The goal of the patent system, as set forth in the Constitution, is to promote the progress of the “useful arts,” which has always been understood to mean technological progress. Here at Google, we are proud of the many ground-breaking software inventions by our engineers that have allowed us to file a growing number of high-quality patents and establish a strong and valuable portfolio.
While Google and many other tech companies invest many billions of dollars in research and development (R&D) to make these inventions – and these patents – possible, not all software patents issued by the Patent and Trademark Office (PTO) are of high quality. A series of roundtables recently convened by the PTO in Alexandria, Va.; Stanford University; and other locations around the country explored one of the most important tools for improving the quality of software patents and ensuring that only worthy patents are approved.
That tool arises from the unanimous 2014 Supreme Court decision in Alice Corp. v. CLS Bank International, which established that software patent claims that recite a financial arrangement or broadly describe a function performed “on a computer” or “on the internet” are not eligible to be patented. Before Alice, applicants were obtaining patents from the PTO that were not based on any technical contribution or innovation, often not even providing an explanation of how they expected to achieve a result beyond stating that it would be done “on a computer.” Case law and PTO practices had swung too far toward allowing these low-quality claims to remain unchallenged, and a course correction was needed.
So we’ve covered IBM, Google, and what about Microsoft? Well, Microsoft is in the same boat as IBM when it comes to software patents and its patents have just survived CAFC’s scrutiny, based on this new report that says:
Microsoft has survived an appeal against a lower court decision that it didn’t infringe patents belonging to Impulse Technology.
Yesterday, December 8, the US Court of Appeals for the Federal Circuit affirmed the ruling of the US District Court for the District of Delaware, granting Microsoft’s motion for summary judgment.
In 2011, Impulse sued Microsoft, alleging infringement of 15 claims of the asserted patents: US patent numbers 6,308,565; 6,430,997; 6,765,726; 6,876,496; 7,359,121; and 7,791,808.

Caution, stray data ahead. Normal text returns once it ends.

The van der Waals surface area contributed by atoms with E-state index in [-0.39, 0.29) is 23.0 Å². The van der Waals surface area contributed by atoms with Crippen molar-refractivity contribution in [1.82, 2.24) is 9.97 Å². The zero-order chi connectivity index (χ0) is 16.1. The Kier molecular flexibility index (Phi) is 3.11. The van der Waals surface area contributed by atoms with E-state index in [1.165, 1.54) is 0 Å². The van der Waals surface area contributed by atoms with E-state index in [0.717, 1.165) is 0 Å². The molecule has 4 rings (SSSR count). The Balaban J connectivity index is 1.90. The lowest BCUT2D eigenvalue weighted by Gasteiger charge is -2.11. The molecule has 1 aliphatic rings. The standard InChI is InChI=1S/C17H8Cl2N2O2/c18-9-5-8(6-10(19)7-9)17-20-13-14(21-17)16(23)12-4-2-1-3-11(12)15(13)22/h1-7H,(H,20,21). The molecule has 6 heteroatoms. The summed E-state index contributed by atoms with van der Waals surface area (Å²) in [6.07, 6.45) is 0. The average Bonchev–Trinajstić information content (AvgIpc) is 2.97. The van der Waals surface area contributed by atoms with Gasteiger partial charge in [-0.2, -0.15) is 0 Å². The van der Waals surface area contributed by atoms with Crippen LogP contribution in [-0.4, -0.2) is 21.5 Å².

Inverting the Narrative
Truth be said, large companies don’t mind the patent mess because they can afford to pay the legal fees and this whole mess harms small companies the most. Here is a 15-page PDF of a paper by Professor Lemley et al in which it’s said (by Patently-O) that “patent litigation outcomes vary according to the identity of the patentee” or to quote Patently-O‘s summary: “The sales market for patent rights continues to vex analysts – especially in terms of valuation. In their Patently-O Patent Law Journal article, Professor Mark Lemley teams up with the Richardson Oliver Group to provide some amount of further guidance.”
It’s no secret that there is gross discrimination in patent systems, even in the EPO.
Part of the patent microcosm, or pushers for software patents (Bilski Blog), chose to distort the narrative of software patents (for large businesses, in bulk) and instead went with this narrative which would have us read about the “little guys”:
From the beginning my application was rejected, and continues to be rejected, under Section 101, even though we have recently overcome all of the prior art rejections. As a result, I have become something of an accidental student of patent eligibility and as such was very interested in attending the USPTO’s Patent Subject Matter Eligibility Roundtable I on November 14, 2016. Prior to the roundtable, I had assumed that my application was something of an outlier, that there was something wrong with it and that was why it had been rejected. At the roundtable I learned that “it’s not me, it’s you” applies not just to exes but to the patent system as well.